So I skipped all the talks and just talked with people.  What did I learn?  Anders Sandberg is cool and had some interesting things to say about suveillance and neuronal stimulation. I will be peering at his blog the next chance I get.   My pal Bill Jarrold told me to check out the “How of Happiness.”  And so I shall put aside my skepticism about the importance of happiness; Bill is never full of shit.

I sat a table with Eliezer Yudkowsky and Luke Nosek, which was fun.  Eliezer noted with some disappointment that the Gates Foundation wasn’t contributing anything to, but he didn’t admit to being surprised by this.  Nosek talked a little about a new Founders Fund AI startup, with Dileep George of Numenta fame.  He also shared a bit of his VC strategy and suggested that it was important to pick non-crazy founders even if their ideas seemed crazy. (Hint: you can tell them by the mechanism they use to explain and rationalize their crazy ideas.)

Eliezer took some exception to the premise that ideas are less important to a startup’s success than its founders.  He wondered if VCs had this bias just because they were bad as detecting good ideas.  I will have to side with Nosek and Paul Graham on this one.  A good idea requires execution, a seemingly crazy idea requires actual sanity, a bad idea might lead you to a better idea if you know how to fail properly.  I came across these quotes on planning which may be germain.  Business ideas being plans of sorts:

Those who plan do better than those who do not plan even though they rarely stick to their plan. – Winston Churchill, British Prime Minister

It is not the strongest of the species that survive, not the most intelligent, but the one most responsive to change. – Charles Darwin, scientist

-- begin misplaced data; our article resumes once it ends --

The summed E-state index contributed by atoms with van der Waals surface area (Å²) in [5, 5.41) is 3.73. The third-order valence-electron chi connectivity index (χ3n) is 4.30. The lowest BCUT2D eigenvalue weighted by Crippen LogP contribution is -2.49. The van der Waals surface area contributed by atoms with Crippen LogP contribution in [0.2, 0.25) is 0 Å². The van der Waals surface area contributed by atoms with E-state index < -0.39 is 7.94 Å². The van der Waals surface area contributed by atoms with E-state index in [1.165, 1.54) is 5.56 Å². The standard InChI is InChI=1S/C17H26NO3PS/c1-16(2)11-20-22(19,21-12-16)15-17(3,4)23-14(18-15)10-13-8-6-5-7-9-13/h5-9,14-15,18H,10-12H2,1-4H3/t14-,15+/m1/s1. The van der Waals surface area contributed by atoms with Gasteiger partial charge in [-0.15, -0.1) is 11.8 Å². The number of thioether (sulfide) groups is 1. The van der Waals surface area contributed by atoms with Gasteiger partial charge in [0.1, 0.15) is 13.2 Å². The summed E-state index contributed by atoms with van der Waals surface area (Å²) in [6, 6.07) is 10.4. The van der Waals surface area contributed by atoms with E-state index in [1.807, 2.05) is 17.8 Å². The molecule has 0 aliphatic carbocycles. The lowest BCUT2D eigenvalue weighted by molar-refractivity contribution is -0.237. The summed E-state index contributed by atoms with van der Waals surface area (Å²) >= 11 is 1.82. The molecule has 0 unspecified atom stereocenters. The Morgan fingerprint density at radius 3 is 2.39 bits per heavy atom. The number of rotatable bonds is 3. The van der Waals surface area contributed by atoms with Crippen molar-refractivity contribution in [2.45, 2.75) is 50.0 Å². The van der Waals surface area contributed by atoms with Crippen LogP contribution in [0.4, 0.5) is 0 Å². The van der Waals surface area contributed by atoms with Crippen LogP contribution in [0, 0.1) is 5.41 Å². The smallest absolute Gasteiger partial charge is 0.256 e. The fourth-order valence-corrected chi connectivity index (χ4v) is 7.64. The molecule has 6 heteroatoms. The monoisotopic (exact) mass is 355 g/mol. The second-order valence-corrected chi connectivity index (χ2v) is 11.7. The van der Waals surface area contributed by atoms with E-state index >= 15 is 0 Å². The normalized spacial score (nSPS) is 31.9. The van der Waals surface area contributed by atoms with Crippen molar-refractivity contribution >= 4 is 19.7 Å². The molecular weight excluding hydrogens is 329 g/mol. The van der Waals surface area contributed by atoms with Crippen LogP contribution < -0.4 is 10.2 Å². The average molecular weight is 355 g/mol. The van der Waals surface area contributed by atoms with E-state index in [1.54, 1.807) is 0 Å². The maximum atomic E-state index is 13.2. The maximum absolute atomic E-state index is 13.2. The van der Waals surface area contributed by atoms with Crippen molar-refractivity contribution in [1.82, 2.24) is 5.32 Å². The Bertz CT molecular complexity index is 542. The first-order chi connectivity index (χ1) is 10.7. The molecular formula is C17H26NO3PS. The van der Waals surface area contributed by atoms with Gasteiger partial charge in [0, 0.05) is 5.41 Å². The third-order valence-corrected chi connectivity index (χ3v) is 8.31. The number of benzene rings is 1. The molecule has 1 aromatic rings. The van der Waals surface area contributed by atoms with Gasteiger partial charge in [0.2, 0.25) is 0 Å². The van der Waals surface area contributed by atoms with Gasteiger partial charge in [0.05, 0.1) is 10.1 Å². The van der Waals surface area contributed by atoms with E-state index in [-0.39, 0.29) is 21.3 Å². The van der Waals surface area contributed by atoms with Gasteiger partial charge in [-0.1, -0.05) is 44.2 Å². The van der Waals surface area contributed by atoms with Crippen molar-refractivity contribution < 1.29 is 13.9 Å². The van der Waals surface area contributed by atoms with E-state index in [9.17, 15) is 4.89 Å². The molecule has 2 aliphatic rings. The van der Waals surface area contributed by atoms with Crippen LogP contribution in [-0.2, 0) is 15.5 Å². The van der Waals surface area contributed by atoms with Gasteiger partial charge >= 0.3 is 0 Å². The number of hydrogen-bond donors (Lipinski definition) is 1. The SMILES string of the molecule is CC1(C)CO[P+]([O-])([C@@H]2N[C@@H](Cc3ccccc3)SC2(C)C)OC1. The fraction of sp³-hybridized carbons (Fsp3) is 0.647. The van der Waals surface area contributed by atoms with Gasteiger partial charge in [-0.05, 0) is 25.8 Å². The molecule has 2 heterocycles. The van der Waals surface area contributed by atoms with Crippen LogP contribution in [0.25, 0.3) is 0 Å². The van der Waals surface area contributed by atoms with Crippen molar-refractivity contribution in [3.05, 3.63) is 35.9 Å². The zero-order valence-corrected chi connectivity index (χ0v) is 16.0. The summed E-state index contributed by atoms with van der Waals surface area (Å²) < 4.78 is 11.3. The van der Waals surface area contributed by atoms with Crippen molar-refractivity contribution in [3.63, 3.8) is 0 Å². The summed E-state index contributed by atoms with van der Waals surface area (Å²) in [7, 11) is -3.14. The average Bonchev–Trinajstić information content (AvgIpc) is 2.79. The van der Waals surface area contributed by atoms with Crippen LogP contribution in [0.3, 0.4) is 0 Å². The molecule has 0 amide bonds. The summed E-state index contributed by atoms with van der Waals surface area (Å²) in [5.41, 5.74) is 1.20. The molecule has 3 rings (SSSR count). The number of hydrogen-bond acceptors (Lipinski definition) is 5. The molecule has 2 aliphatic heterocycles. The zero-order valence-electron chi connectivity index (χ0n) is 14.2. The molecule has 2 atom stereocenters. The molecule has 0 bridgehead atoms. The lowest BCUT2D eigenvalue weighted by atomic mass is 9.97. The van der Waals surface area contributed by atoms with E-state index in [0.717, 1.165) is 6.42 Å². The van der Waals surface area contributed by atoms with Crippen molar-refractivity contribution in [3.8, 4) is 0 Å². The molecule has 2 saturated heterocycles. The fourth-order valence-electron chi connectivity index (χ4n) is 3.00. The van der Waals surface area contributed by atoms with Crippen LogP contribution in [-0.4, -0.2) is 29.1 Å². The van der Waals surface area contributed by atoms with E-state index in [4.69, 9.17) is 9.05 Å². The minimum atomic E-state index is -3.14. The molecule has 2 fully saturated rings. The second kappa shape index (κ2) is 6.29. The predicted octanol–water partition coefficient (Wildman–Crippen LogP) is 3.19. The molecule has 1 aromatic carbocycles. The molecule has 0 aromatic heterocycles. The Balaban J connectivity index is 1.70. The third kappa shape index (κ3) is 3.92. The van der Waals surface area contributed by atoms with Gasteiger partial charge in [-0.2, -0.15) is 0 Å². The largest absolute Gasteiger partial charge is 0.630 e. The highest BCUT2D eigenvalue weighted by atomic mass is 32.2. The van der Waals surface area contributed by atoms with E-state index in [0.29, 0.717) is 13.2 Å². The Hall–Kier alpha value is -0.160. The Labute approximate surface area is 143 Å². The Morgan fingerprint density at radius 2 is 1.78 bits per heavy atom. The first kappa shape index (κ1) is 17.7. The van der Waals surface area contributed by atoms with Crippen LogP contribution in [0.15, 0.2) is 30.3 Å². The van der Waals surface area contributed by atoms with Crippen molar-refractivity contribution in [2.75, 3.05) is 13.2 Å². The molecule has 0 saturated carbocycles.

At the same table, I got to hear about David Dalrymple‘s project to map all neural pathways of a nematode.  Yep, I think you heard that correctly.  Don’t feel bad if you confused this with the OpenWorm project.  Dalrymple is also in on that one.

I got to meet the marvelous but shy (HA!) Razib Khan and thoroughly enjoyed hanging out with him.  He shared some interesting views about the domestication of humans such as: it’s making our brains smaller!  I asked if this was a necessary adaptation.  I assume that big-brained primitive man would be less cooperative and less able to survive in this modern time.  Razib conceded the point and mentioned examples of older populations dying in high numbers when introduced into cities.  This might be due to immune system differences.  Which raises the question: Did out brains shrink to divert energy to our immune system or our gut even?  He was more open to the gut hypothesis when pressed to venture a guess about this..  I hear his blog on gene expression is quite good.

Let’s see, what other notes did I take?  Ah yes: Colin Ho showed us a cool hacked up lifelogger camera.  I want to host a video blog discussing topics of interest with my friends and have each participant wear something like this.  We could edit the video feeds together to show multiple perspectives throughout the conversation.   Technically challenging, but it might be worth it.

Finally I spend some time talking with Alex Peake who shared his vision on how to accelerate the singularity.

The Singularity Meets the Freemasons

I recently finished reading The Singularity is Near by Ray Kurzweil.  Ray predicts that human culture will be unrecognizably transformed by exponential technological paradigm shifts.  He talks about a lot of surprising research that is happening right now such as accurate modeling of parts of the brain, functioning medical nanobots, and evolutionary algorithms designing jet engines.  He builds a thoughtful and logical case that Genetics, nanotechnology, and robotics (strong A.I.) will combine to make virtual reality indistinguishable from reality, destroy scarcity economics, allow humans to “live” forever and so much more.  Sign me up!

I am also struggling through The Secret History of the World (as Laid Down by the Secret Societies) by Mark Booth.  I’ll call it a rambling description of the “esoteric tradition” (worldview of freemasonry, skull and bones, etc.) as told by an informed outsider.  The history described is really a pan-mythological mash-up that reads as though every world religion was combined and passed down through oral tradition.  It shows us a world in which matter slowly hardens over time, humans have a vegetable essence, and pineal glands once protruded from our heads like unicorn horns allowing man to interact with Gods and spirits.  Blah.